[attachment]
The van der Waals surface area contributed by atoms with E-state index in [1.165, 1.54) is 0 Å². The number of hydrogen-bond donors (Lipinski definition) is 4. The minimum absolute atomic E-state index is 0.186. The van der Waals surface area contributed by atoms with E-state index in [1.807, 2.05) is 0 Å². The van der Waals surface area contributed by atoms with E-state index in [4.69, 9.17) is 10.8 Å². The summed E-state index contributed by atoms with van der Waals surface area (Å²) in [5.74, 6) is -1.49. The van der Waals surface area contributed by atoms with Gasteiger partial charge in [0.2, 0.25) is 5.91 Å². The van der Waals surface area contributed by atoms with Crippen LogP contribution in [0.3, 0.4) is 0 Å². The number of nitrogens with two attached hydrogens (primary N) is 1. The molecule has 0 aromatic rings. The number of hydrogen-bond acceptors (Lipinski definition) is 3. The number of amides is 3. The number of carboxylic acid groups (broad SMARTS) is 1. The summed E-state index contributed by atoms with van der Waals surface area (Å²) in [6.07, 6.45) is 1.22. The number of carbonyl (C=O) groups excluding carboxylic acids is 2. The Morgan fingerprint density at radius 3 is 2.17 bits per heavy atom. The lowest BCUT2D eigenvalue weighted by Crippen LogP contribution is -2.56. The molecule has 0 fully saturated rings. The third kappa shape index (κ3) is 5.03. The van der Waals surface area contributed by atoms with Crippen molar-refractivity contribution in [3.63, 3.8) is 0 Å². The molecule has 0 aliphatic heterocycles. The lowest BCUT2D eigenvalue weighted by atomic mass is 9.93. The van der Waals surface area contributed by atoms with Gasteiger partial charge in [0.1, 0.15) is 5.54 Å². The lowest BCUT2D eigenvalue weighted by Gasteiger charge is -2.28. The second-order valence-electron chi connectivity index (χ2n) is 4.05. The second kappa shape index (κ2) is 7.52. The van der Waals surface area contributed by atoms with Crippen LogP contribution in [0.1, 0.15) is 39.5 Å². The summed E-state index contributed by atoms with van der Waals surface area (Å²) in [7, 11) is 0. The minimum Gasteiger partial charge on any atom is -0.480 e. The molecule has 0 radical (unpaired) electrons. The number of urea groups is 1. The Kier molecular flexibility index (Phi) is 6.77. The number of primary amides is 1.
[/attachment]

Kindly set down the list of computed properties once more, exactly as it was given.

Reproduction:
The van der Waals surface area contributed by atoms with E-state index in [1.165, 1.54) is 0 Å². The number of hydrogen-bond donors (Lipinski definition) is 4. The minimum absolute atomic E-state index is 0.186. The van der Waals surface area contributed by atoms with E-state index in [1.807, 2.05) is 0 Å². The van der Waals surface area contributed by atoms with E-state index in [4.69, 9.17) is 10.8 Å². The summed E-state index contributed by atoms with van der Waals surface area (Å²) in [5.74, 6) is -1.49. The van der Waals surface area contributed by atoms with Gasteiger partial charge in [0.2, 0.25) is 5.91 Å². The van der Waals surface area contributed by atoms with Crippen LogP contribution in [0.3, 0.4) is 0 Å². The number of nitrogens with two attached hydrogens (primary N) is 1. The molecule has 0 aromatic rings. The number of hydrogen-bond acceptors (Lipinski definition) is 3. The number of amides is 3. The number of carboxylic acid groups (broad SMARTS) is 1. The summed E-state index contributed by atoms with van der Waals surface area (Å²) in [6.07, 6.45) is 1.22. The number of carbonyl (C=O) groups excluding carboxylic acids is 2. The Morgan fingerprint density at radius 3 is 2.17 bits per heavy atom. The lowest BCUT2D eigenvalue weighted by Crippen LogP contribution is -2.56. The molecule has 0 fully saturated rings. The third kappa shape index (κ3) is 5.03. The van der Waals surface area contributed by atoms with Crippen molar-refractivity contribution in [3.63, 3.8) is 0 Å². The molecule has 0 aliphatic heterocycles. The lowest BCUT2D eigenvalue weighted by atomic mass is 9.93. The van der Waals surface area contributed by atoms with Gasteiger partial charge in [0.1, 0.15) is 5.54 Å². The lowest BCUT2D eigenvalue weighted by Gasteiger charge is -2.28. The second-order valence-electron chi connectivity index (χ2n) is 4.05. The second kappa shape index (κ2) is 7.52. The van der Waals surface area contributed by atoms with Crippen LogP contribution in [0.1, 0.15) is 39.5 Å². The summed E-state index contributed by atoms with van der Waals surface area (Å²) in [7, 11) is 0. The minimum Gasteiger partial charge on any atom is -0.480 e. The molecule has 0 radical (unpaired) electrons. The number of urea groups is 1. The Kier molecular flexibility index (Phi) is 6.77. The number of primary amides is 1.